Lent 2023

During his three years as Archbishop of San Salva- dor, Oscar Romero became known as a fearless defender of the poor and suffering. His work on be- half of the oppressed earned him the admiration and love of the peasants he served and, finally, an assassin’s bullet.

This article is an excerpt from The Violence of Love. People do not mortify themselves during Lent out of

a sick desire to suffer.

God did not make us for suffering. If we fast or pray, it is for a very positive goal: by overcoming self one achieves the Easter resurrection.

We do not just celebrate a risen Christ, distinct from us, but during Lent we prepare ourselves to rise with him to a new life and to become the new per- sons that are what the country needs right now.

Let us not just shout slogans about new structures; new structures will be worthless without new persons to administer the new structures the country needs and live them out in their lives.

This Lent, which we observe amid blood and sorrow, ought to presage a transfiguration of our people, a resurrection of our nation. The church in- vites us to a modern form of penance, of fasting and prayer – perennial Christian practices, but adapted to the circumstances of each people.

Lenten fasting is not the same thing in those lands where people eat well as is a Lent among our third-world peoples, undernourished as they are, living in a perpetual Lent, always fasting. For those who eat well, Lent is a call to austerity, a call to give away in order to share with those in need. But in poor lands, in homes where there is hunger, Lent should be observed in order to give to the sacrifice that is everyday life the meaning of the cross.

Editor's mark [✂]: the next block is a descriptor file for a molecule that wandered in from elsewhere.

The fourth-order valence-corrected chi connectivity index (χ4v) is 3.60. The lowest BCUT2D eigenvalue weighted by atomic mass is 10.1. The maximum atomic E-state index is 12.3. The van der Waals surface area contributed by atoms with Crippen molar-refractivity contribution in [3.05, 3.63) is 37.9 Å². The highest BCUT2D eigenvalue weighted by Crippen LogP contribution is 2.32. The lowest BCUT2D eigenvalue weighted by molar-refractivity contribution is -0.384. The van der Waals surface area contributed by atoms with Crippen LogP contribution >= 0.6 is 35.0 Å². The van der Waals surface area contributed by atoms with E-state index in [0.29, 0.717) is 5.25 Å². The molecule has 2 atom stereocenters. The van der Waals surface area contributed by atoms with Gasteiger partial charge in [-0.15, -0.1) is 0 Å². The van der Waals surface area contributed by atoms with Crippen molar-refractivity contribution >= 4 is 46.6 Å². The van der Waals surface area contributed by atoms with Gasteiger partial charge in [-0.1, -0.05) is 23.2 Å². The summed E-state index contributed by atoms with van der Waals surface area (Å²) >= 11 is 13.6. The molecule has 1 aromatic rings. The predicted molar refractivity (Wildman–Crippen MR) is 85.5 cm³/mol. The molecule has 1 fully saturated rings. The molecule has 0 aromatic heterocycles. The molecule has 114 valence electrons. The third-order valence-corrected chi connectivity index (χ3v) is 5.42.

But it should not be out of a mistaken sense of resignation. God does not want that. Rather, feeling in one’s own flesh the consequences of sin and injustice, one is stimulated to work for social justice and a genuine love for the poor. Our Lent should awaken a sense of social justice.

Let us observe our Lent thus, giving our sufferings, our bloodshed, our sorrow the same value that Christ gave to his own condition of poverty, oppression, abandonment, and injustice. Let us change all that into the cross of salvation that redeems the world and our people. And with hatred for none, let us be converted and share both joys and material aids, in our poverty, with those who may be even needier.